Government Argues Bradley Manning Was An Anarchist, As Case Closes

from the the-lies-your-government-spreads dept

We haven't been covering the day to day of the Bradley Manning trial, though it has been interesting (and frustrating) to follow. However, in its closing argument, it appears that the government is trying to smear Bradley Manning and his whistleblowing every possible way:
After more than four and a half hours of proceedings, the government wrapped up its closing argument in the trial of Pfc. Bradley Manning, the soldier being prosecuted for disclosing information to WikiLeaks. Prosecutors called him an “anarchist,” a “hacker,” and a “traitor” before the argument was over.
Really? All three claims are flat out ridiculous. From the very beginning Manning was quite clear in his motives, which were about making sure the American public was better informed. The bogus traitor claims have been mentioned before, and seem to have no basis in reality. But the anarchy one is a new one. As Kevin Gosztola explains:
Quoting chat logs between hacker and government informant Adrian Lamo and Manning, Major Ashden Fein said that he expected “worldwide anarchy” would occur after releasing the diplomatic cables and these were not the “words of a humanist but the words of an anarchist.” He also said he was a “hacker” and not a humanist.
Of course, if you read the actual chat logs and put the statement back in context you realize it's not the words of an anarchist at all. That's just some boasting about how releasing these files will have a major impact. But, as he immediately explains in the following statements, his goal is to create change and stop the US government from lying. He notes that releasing these documents "might actually change something" in how the US goes about its business. He's not talking about anarchy, he's talking about actually having a representative government that doesn't lie and deceive all the time.

Of course, the big claim that the government is trying to make is that Manning knowingly "aided the enemy":
For the “aiding the enemy” charge, which if convicted could lead to maximum sentence of life in prison, Fein argued that Manning had deliberately transmitted the “Collateral Murder” video, certain State Department information and military incident reports from Iraq and Afghanistan.
But how is revealing factual information about the US military screwing up and then trying to cover it up "aiding the enemy." It seems like, once again, that's only true if "the enemy" is the American public and you have information you want to hide from them. In fact, the government appears to argue that any release of information to the public can be seen as "aiding the enemy"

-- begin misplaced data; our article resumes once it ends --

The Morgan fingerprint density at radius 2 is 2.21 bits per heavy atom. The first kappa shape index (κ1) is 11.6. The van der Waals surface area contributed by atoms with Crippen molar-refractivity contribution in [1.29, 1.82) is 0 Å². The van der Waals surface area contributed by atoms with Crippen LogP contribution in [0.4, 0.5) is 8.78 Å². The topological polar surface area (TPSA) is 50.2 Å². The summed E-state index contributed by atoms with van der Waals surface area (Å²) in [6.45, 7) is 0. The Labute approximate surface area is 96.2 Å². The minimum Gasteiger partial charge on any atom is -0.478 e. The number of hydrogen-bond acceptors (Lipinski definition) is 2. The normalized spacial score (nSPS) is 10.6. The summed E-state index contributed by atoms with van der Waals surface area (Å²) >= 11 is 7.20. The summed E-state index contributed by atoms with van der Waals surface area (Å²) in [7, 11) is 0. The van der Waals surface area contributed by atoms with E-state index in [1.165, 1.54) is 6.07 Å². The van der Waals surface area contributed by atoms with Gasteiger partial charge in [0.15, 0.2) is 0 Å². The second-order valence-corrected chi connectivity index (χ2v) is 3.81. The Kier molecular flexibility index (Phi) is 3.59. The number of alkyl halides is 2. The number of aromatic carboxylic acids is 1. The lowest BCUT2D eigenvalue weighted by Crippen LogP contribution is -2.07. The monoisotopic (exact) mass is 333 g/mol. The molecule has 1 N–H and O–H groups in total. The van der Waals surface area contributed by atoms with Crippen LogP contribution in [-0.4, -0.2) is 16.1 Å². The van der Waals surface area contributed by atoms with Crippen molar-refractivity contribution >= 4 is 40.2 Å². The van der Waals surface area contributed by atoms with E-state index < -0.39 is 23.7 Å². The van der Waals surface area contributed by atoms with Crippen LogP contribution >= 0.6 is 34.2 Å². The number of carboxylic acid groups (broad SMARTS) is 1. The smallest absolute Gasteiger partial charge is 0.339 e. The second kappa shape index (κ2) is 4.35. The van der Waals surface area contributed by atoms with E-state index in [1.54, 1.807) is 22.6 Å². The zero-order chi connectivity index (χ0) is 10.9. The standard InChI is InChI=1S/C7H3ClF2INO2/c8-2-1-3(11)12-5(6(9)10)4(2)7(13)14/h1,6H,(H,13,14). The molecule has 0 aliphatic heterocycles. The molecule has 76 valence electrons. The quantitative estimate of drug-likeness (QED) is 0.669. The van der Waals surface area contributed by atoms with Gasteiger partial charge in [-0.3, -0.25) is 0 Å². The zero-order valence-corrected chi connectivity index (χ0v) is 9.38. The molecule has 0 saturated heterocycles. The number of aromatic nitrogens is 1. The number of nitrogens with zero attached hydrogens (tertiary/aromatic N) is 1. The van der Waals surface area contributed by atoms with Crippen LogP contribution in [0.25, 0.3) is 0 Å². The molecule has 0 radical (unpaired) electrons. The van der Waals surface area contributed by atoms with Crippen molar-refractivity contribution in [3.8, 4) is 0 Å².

“The public included the enemy and he knew that as an intelligence analyst,” the government stated. The government added that this was not public data. It was US government information that Manning was trained to use.
But, under that argument any journalist or any person who publishes anything that might make Al Qaeda happy is "aiding the enemy." That's crazy.

Manning's defense will give its closing argument on Friday, and then... we wait for the judge to decide.


Reader Comments (rss)

(Flattened / Threaded)

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    RyanNerd (profile), Jul 26th, 2013 @ 4:38am

    King George III or worse

    Sometimes I wonder if we are repeating the past not just at the time prior to the American Revolution. But lately it feels more like the dark ages and the times of the crusades.

     

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      Richard (profile), Jul 26th, 2013 @ 4:59am

      Re: King George III or worse

      Stop knocking the dark ages - they weren't as dark as you might suppose.

      Remember that the technology of repression was very limited then. Plus, you are aware of a number of nasty incidents from those times - but you forget that the so called "dark ages" lasted about 700 years. 700 years worth of modern oppression would look a lot worse!

       

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        Anonymous Coward, Jul 26th, 2013 @ 5:16am

        Re: Re: King George III or worse

        Yes, there are some wacky folks who claim the dark ages did not occur. I suppose they should be called Dark Age Deniers.

        Anyway - I have also read that there was a mini ice age at the time caused by volcanism and it has been postulated that this could cause the atmosphere to be full of debris for many years. Ergo, dark. In support of this hypothesis, it has been pointed out that paintings from that era depict the sky to be more red than what we consider to be normal.

         

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          dennis deems (profile), Jul 26th, 2013 @ 6:20am

          Re: Re: Re: King George III or worse

          https://en.wikipedia.org/wiki/Dark_Ages_%28historiography%29

          Your condescending attitude is offensive. And you're wrong.

           

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            Condescending Prick, Jul 26th, 2013 @ 5:24pm

            Re: Re: Re: Re: King George III or worse

            Wow - seems I hit a nerve, lol. You've certainly got me pegged haven't you.

            Thanks for the Wikipedia link, I'm such a noob I would never have found that.

            I am wrong - that makes me sooo sad. Not sure what I'm wrong about - probably everything - let me guess.